by Shumaya Bautista Hardman and Harrissa Coffee
Dr. Martha James Hardman, 87, known to her many friends as M.J., died peacefully on Monday, Jan. 30, at her home in Gainesville, Florida, after a long illness, with her family in attendance. She is predeceased by her husband, Dr. Dimas Bautista-Iturrizaga, and one son, Elston Dimas Paqawshu Guy Bautista-Hardman. She is survived by one daughter, Shumaya Martha Bautista-Hardman, and one son, Arthur H. Bautista-Hardman, four grandchildren, and two great-grandsons, many beloved nieces and nephews in different countries, and countless friends, colleagues, students, and readers, whom she has mentored and befriended over the years.
M.J. was born Oct. 8, 1935, in Salt Lake City, Utah. She obtained her B.A. from the University of Utah in 1956, with a second B.A. obtained from the Universidad Nacional Mayor de San Marcos in Lima, Peru, in 1959. She obtained her M.A. at the University of New Mexico, in 1957, and her PhD from Stanford University in 1962.
Her field work in Peru, recognized by Fullbright scholarship and lecture grants, resulted in the first written grammar for the Jaqi language group spoken in Peru, Bolivia, and Chile, which includes Jaqaru, Aymara, and Kawki. Her grammar was recognized as an official alphabet by the nations of Peru and Bolivia. It is used in their schools for bilingual education and in public media publications.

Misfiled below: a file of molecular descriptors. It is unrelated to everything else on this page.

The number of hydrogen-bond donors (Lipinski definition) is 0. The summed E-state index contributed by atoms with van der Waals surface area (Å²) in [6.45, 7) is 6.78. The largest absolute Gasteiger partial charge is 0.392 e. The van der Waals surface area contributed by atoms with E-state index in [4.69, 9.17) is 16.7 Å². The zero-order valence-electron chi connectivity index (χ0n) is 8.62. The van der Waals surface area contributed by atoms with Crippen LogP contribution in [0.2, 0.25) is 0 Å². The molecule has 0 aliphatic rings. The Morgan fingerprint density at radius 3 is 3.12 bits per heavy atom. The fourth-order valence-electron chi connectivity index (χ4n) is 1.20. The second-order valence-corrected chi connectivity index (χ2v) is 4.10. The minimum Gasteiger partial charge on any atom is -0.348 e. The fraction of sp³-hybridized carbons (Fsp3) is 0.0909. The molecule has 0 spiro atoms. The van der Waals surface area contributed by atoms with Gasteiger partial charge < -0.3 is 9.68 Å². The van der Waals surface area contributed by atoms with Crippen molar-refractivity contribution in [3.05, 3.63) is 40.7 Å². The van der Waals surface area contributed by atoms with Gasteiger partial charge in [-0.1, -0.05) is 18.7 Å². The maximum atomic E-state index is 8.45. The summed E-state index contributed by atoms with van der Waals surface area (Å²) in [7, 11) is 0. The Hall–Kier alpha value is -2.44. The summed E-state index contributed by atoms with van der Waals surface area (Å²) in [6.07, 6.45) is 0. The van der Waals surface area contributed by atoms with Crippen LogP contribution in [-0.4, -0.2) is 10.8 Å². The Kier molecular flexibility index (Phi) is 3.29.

At the time of her field work, she met, collaborated with, and married a Jaqi native speaker, veterinarian microbiologist, Tupino mayor, historian, and musician, Dr. Dimas Bautista-iturrizaga.
M.J.’s long career encompassed Latin American studies, linguistics, and anthropology at colleges and universities, and in communities in the United States, Peru, Bolivia, and Chile. She retired Professor Emeritus of Linguistics, Latin American Studies, and Anthropology at the University of Florida in 2010 (we think, it was hard to tell), but remained active in academic and other pursuits, giving lectures and interviews and writing.
She published 24 books and 58 articles and was involved in 85 international lectures, workshops, and seminars. She has been recognized for her work in language and violence in women’s studies, and was also interested and involved in science fiction and its influence on culture. Her talent as a pianist helped support her in her youth, and gave her and her family and friends joy for many years. Her fabric art, done by crochet, was famous, and lucky family and friends have everything from Christmas ornaments to wall hangings and bedspreads.
Until recent years, she participated, via cyberspace, in weekly gatherings of friends of long standing, united by the love of science fiction, science, art, good food and drink, and each other. We will miss her deep and generous intellect and her loving friendship and encouragement.
She chose not to have a public funeral or memorial service.